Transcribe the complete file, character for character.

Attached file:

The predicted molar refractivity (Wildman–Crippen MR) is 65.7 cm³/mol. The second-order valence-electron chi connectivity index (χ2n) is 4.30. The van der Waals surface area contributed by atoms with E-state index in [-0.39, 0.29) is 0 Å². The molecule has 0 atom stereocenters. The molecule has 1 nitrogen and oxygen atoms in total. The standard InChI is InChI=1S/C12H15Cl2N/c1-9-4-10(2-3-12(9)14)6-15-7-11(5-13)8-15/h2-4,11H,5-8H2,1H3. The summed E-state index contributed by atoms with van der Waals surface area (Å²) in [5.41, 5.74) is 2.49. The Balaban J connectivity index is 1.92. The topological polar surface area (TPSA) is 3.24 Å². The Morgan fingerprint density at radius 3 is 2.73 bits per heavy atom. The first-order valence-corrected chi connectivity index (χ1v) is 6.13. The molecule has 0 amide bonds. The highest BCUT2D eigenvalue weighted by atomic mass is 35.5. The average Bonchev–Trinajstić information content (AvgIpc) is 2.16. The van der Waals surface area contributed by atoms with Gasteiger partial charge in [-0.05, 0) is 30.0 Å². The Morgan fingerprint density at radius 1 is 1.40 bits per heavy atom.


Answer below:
The predicted molar refractivity (Wildman–Crippen MR) is 65.7 cm³/mol. The second-order valence-electron chi connectivity index (χ2n) is 4.30. The van der Waals surface area contributed by atoms with E-state index in [-0.39, 0.29) is 0 Å². The molecule has 0 atom stereocenters. The molecule has 1 nitrogen and oxygen atoms in total. The standard InChI is InChI=1S/C12H15Cl2N/c1-9-4-10(2-3-12(9)14)6-15-7-11(5-13)8-15/h2-4,11H,5-8H2,1H3. The summed E-state index contributed by atoms with van der Waals surface area (Å²) in [5.41, 5.74) is 2.49. The Balaban J connectivity index is 1.92. The topological polar surface area (TPSA) is 3.24 Å². The Morgan fingerprint density at radius 3 is 2.73 bits per heavy atom. The first-order valence-corrected chi connectivity index (χ1v) is 6.13. The molecule has 0 amide bonds. The highest BCUT2D eigenvalue weighted by atomic mass is 35.5. The average Bonchev–Trinajstić information content (AvgIpc) is 2.16. The van der Waals surface area contributed by atoms with Gasteiger partial charge in [-0.05, 0) is 30.0 Å². The Morgan fingerprint density at radius 1 is 1.40 bits per heavy atom.